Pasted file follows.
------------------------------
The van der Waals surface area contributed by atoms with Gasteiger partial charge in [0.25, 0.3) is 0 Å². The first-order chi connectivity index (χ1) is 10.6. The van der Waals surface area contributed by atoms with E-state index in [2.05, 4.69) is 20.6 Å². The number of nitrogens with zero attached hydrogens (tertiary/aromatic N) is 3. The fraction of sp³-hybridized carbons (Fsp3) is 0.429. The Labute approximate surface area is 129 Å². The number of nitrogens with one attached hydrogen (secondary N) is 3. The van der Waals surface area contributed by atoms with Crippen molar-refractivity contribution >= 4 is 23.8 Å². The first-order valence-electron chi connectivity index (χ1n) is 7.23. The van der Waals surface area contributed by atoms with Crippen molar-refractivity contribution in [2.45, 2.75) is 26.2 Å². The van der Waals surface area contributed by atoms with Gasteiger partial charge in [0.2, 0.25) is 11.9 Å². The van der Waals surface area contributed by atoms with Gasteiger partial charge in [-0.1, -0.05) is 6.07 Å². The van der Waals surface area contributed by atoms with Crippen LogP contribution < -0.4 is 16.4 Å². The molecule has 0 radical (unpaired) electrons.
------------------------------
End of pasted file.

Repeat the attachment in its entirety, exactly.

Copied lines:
The van der Waals surface area contributed by atoms with Gasteiger partial charge in [0.25, 0.3) is 0 Å². The first-order chi connectivity index (χ1) is 10.6. The van der Waals surface area contributed by atoms with E-state index in [2.05, 4.69) is 20.6 Å². The number of nitrogens with zero attached hydrogens (tertiary/aromatic N) is 3. The fraction of sp³-hybridized carbons (Fsp3) is 0.429. The Labute approximate surface area is 129 Å². The number of nitrogens with one attached hydrogen (secondary N) is 3. The van der Waals surface area contributed by atoms with Crippen molar-refractivity contribution >= 4 is 23.8 Å². The first-order valence-electron chi connectivity index (χ1n) is 7.23. The van der Waals surface area contributed by atoms with Crippen molar-refractivity contribution in [2.45, 2.75) is 26.2 Å². The van der Waals surface area contributed by atoms with Gasteiger partial charge in [0.2, 0.25) is 11.9 Å². The van der Waals surface area contributed by atoms with Gasteiger partial charge in [-0.1, -0.05) is 6.07 Å². The van der Waals surface area contributed by atoms with Crippen LogP contribution < -0.4 is 16.4 Å². The molecule has 0 radical (unpaired) electrons.